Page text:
Shane Black

Now that The Avengers is wrapped and ready to premiere, work is moving full speed ahead on the next installment of the Marvel heroes’ saga, Iron Man 3. Though the first two Iron Man movies were made under the watch of Jon Favreau, this one is being put together by director Shane Black (Kiss Kiss Bang Bang), and if there was ever any doubt that he would be able to live up to what Favreau did with the property, the casting he’s been doing is starting to erase it. First off, Black needed a villain, so he went out and got one of the most experienced and acclaimed actors working today, Ben Kingsley, and signed him up. Now he’s in need of someone who looks good in a lab coat, so he’s gone out and gotten one of the most underrated and underutilized actors in Hollywood. According to Variety, Guy Pearce (L.A. Confidential, Memento) will be joining the likes of Kingsley, Robert Downey Jr., Gwyneth Paltrow, and Don Cheadle in the Iron Man 3 cast, and he’ll be playing the role of geneticist Aldrich Killian.

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In 2010, Jon Favreau wasn’t out of the Iron Man business yet when he announced that Iron Man 3 had to have The Mandarin. It made sense. After all, it’s the most formidable opponent Tony Stark ever went up against. Plus, there have been small hints and references to the Chinese baddie since the opening of the first film. There hasn’t been an official announcement, but all news has been leading to the obvious: that The Mandarin will be the villain in Shane Black‘s movie. First, it was rumored that Sir Ben Kingsley might be on board to fight Robert Downey Jr.,  according to Variety, The Walt Disney Company China will co-produce alongside Marvel and DMG Entertainment. DMG will oversee the production in China as well as distribution in the country. Is there any doubt at this point that The Mandarin will be the villain? There were some unconfirmed “insider” reports that the production wasn’t looking to The Mandarin, but with China in play, Kingsley as a clear (albeit non-Chinese) choice for a role like this, and the earlier nods within the storyline, either it’s definitely him, or this is a massive head fake from Marvel. Shoe money is on the former.

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Ben Kingsley

Ben Kingsley is in negotiations to play a villain role in Iron Man 3, according to sources familiar with the subject — as passed through the folks at THR. There isn’t much word yet on which villain he may play, but one name being thrown around currently is Iron Man’s number one foe, The Mandarin. It’s a character that was hinted at early on by Iron Man director and Iron Man 3 executive producer Jon Favreau, even going so far as to place the Ten Rings of The Mandarin in the first story.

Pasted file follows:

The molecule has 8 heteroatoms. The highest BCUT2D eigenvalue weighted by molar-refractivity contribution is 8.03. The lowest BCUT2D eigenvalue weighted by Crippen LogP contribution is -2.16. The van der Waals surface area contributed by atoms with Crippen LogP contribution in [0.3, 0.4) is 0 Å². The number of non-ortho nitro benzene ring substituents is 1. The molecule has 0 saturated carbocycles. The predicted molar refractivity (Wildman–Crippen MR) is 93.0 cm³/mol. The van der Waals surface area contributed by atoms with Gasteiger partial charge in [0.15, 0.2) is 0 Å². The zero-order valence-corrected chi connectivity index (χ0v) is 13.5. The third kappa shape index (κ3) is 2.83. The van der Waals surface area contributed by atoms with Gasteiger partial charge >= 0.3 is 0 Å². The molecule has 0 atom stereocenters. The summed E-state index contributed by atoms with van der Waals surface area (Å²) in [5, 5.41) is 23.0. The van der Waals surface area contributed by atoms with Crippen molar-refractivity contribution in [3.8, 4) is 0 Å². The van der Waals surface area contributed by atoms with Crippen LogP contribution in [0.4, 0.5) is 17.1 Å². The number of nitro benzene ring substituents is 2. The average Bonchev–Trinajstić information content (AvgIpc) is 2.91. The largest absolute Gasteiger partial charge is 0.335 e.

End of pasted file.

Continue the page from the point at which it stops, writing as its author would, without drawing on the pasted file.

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Junkfood Cinema - Large

Editor’s note: With our own Junkfood addict Brian Salisbury busy writing through the typhoon that is SXSW, we’ve farmed out his column to similarly-minded Rejects. First up – Adam Charles! Welcome back to Junkfood Cinema. Our jokes are as good as our speling. I’m just kidding…we are good speller. You’ve found yourselves in the annals of a column dedicated to nearly all of the works of Sylvester Stallone except for that one when his Mom will shoot and he’ll warn you about it. We eventually plan on retitling this column Junkfood Cinema: It Is The Laauuwww and today we add one more notch onto the “Stallone takes over Junkfood Cinema” tally, but just before we draw the line to make it complete we’ll offer up a suggestion of something to throw down your kisser in celebration. This week, we give you Tango & Cash.

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Marc Forster‘s Machine Gun Preacher is a humanistic picture. Despite the atrocities conveyed in the film and the fact that the story focuses on an actual anti-hero, the director managed to end on a hopeful note. Some call it dopey, I say humanist. Even with the upbeat nature of the film, there’s a slightly dark moral dichotomy; should a former junkie and criminal, Sam Childers, be the one leading a freedom brigade? Are his methods necessary or justifiable? Sam Childers isn’t the only character with his own moral conundrum, as one is also a part of Lynn Childers, played by Michelle Monaghan. This is the second time I’ve interviewed Monaghan, and like the first time, she reminded me of that popular girl in high school who was cool with everybody. Some actors look like they’re two seconds away from killing themselves during junkets, but Monaghan comes off like she couldn’t be more pleased to be discussing her work — with a guy like me interviewing her, I’m not sure how she does it. Here’s what Michelle Monaghan had to say about the ending of Source Code, the moral dichotomies of Machine Gun Preacher, when journalism and acting collide, passion projects, and the greatness of Kiss Kiss Bang Bang.